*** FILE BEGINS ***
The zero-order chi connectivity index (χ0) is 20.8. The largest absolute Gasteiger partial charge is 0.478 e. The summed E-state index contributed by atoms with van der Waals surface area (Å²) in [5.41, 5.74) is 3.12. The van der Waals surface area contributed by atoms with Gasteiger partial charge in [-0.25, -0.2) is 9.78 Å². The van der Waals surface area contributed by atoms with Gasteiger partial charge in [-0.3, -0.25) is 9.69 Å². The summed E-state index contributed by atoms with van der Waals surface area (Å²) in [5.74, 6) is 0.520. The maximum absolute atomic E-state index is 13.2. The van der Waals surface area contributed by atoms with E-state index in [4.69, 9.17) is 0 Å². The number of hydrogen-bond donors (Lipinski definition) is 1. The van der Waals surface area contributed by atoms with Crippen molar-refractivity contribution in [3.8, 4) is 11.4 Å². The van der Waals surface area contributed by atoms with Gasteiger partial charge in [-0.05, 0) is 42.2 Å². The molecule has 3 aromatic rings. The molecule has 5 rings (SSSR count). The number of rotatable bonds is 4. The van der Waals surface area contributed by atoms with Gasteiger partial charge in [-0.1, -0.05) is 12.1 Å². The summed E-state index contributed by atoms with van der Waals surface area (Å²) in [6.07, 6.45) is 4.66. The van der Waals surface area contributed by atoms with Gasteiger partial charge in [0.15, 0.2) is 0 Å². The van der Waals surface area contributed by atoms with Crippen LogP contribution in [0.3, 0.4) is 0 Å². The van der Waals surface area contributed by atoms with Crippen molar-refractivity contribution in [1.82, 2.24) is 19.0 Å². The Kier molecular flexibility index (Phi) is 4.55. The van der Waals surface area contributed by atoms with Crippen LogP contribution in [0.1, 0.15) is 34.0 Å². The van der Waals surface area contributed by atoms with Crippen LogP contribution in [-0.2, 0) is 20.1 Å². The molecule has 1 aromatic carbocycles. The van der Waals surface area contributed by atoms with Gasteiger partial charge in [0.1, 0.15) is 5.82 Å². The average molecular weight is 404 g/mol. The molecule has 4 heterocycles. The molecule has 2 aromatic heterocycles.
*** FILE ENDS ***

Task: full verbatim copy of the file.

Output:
The zero-order chi connectivity index (χ0) is 20.8. The largest absolute Gasteiger partial charge is 0.478 e. The summed E-state index contributed by atoms with van der Waals surface area (Å²) in [5.41, 5.74) is 3.12. The van der Waals surface area contributed by atoms with Gasteiger partial charge in [-0.25, -0.2) is 9.78 Å². The van der Waals surface area contributed by atoms with Gasteiger partial charge in [-0.3, -0.25) is 9.69 Å². The summed E-state index contributed by atoms with van der Waals surface area (Å²) in [5.74, 6) is 0.520. The maximum absolute atomic E-state index is 13.2. The van der Waals surface area contributed by atoms with E-state index in [4.69, 9.17) is 0 Å². The number of hydrogen-bond donors (Lipinski definition) is 1. The van der Waals surface area contributed by atoms with Crippen molar-refractivity contribution in [3.8, 4) is 11.4 Å². The van der Waals surface area contributed by atoms with Gasteiger partial charge in [-0.05, 0) is 42.2 Å². The molecule has 3 aromatic rings. The molecule has 5 rings (SSSR count). The number of rotatable bonds is 4. The van der Waals surface area contributed by atoms with Gasteiger partial charge in [-0.1, -0.05) is 12.1 Å². The summed E-state index contributed by atoms with van der Waals surface area (Å²) in [6.07, 6.45) is 4.66. The van der Waals surface area contributed by atoms with Gasteiger partial charge in [0.15, 0.2) is 0 Å². The van der Waals surface area contributed by atoms with Crippen LogP contribution in [0.3, 0.4) is 0 Å². The van der Waals surface area contributed by atoms with Crippen molar-refractivity contribution in [1.82, 2.24) is 19.0 Å². The Kier molecular flexibility index (Phi) is 4.55. The van der Waals surface area contributed by atoms with Crippen LogP contribution in [0.1, 0.15) is 34.0 Å². The van der Waals surface area contributed by atoms with Crippen LogP contribution in [-0.2, 0) is 20.1 Å². The molecule has 1 aromatic carbocycles. The van der Waals surface area contributed by atoms with Gasteiger partial charge in [0.1, 0.15) is 5.82 Å². The average molecular weight is 404 g/mol. The molecule has 4 heterocycles. The molecule has 2 aromatic heterocycles.